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Collected Color: The Harvard Pigment Library

WEDNESDAY, FEBRUARY 24, 2016

By Jill Pilaroscia


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As color experts, we're always excited to share new developments in the field with our readers. This month we're delighted to report that the Forbes Pigment Collection at the Harvard Art Museums is now open to the public. 

Forbes Pigment Collection

Photos courtesy Jill Pilaroscia, photographers noted; Photos by Zak Jensen & Andrea Shea/WBUR

The precious pigments are newly assembled in floor-to-ceiling white cabinets based on the color wheel. Some are stored in their original delicate glass containers. Library visitors can even watch art conservators at work.

Forbes Pigment Collection

Photo by Andrea Shea/WBUR

The collection was conceived as a "laboratory for fine arts" in the 1920s by Edward Forbes, who later founded the Fogg Art Museum. It contains more than 2,500 pigments, including Egyptian blue glass from 1,000 BC and rare nuggets from Pompeii, as well as modern synthetic pigments.

Forbes Pigment Collection

Photo by Peter Vanderwarker

Some pigments have colorful backstories, as the Harvard Gazette recently reported. Lapis lazuli stone, mined from quarries in Afghanistan, was used in medieval paintings and considered more precious than gold. A deep blue-red extracted from predatory sea snails was so costly Byzantine emperors banned its use outside the imperial court. The color later became known as “royal purple.”

Forbes Pigment Collection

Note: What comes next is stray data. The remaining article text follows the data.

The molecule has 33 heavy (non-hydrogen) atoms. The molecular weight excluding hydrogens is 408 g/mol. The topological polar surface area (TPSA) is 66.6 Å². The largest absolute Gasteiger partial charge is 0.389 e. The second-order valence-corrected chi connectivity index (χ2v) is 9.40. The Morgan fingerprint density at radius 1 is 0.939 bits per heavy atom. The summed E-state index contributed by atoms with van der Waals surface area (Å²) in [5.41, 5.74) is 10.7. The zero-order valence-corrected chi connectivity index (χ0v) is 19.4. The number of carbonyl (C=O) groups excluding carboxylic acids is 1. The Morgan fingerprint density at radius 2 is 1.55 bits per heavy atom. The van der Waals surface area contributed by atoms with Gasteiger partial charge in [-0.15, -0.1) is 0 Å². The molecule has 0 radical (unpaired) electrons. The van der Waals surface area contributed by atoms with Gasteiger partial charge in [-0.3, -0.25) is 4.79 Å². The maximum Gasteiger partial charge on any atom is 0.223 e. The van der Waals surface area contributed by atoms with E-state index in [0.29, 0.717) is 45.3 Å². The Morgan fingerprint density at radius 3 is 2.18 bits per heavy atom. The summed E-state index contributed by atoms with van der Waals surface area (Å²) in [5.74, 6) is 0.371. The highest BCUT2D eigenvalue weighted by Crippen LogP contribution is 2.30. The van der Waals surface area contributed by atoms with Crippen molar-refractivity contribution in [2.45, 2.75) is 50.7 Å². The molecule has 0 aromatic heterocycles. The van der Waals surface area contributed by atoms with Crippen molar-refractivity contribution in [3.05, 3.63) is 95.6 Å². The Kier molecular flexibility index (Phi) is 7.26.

Photo by Stephanie Mitchell

As for the history of the collection, Edward Forbes became interested in pigments shortly after he purchased the 14th-century Tuscan painting Madonna and Child with Saint in 1899. When the piece began to deteriorate, Forbes sought out pigments to help restore it. By the 1920s he was traveling the world in search of rare pigments.

Forbes Pigment Collection

Portrait of Edward Waldo Forbes (1873-1969) by Charles Hopkinson, 1940

As the Harvard Gazette writes, Forbes’ fascination with a painting’s colors fueled his desire to use science to understand and study great works of art. He is often referred to as the father of art conservation in the United States.

Forbes Pigment Collection

Photo by Andrea Shea/WBUR

In 1927, Forbes established the Department of Research and Restoration at Harvard’s Fogg Museum. By the 1940s the department was being used to both authenticate and restore important works of art. Since then, samples of the precious pigments have been on loan to many museums and research facilities around the world. In a widely reported case in 2007, the research facility was used to invalidate two paintings attributed to Jackson Pollock. 

Forbes Pigment Collection
Photo by Stephanie Mitchell

Narayan Khandekar is the director of the Straus Center for Conservation and Research, which houses the Forbes Pigment Library.

We at Colour Studio look forward to a first-hand visit to the collection, so stay tuned for field notes. In the meantime you can find information on visiting the library or attending a workshop at Harvard Arts Museums.

ABOUT THE BLOGGER

Jill Pilaroscia

“Life in Color” is co-authored by architectural color consultant Jill Pilaroscia (pictured), BFA, and creative writer Allison Serrell. Pilaroscia’s firm, Colour Studio Inc., is based in San Francisco. A fully accredited member of the International Association of Color Consultants, Pilaroscia writes and lectures widely on the art and science of color.

SEE ALL CONTENT FROM THIS CONTRIUBTOR

   

Tagged categories: Aesthetics; Architectural history; Artists; Color; Color forecasts; Color matching; Color selection; Color trends; Colorants; Decorative painting; Design; Historic Preservation; Interior design; Pigments; Raw materials

Comment from Tom Schwerdt, (2/25/2016, 1:09 PM)

That's really awesome! Could you find out more detail on the lighting sources (ie: fluorescent, LED, special museum-grade LED, spectral power curve, CRI, color temperature, etc) to fully characterize the illumination? Light source variations can have a VAST effect on the appearance of some pigments. Also, whether the glass is coated to block UV and thus reduce deterioration.


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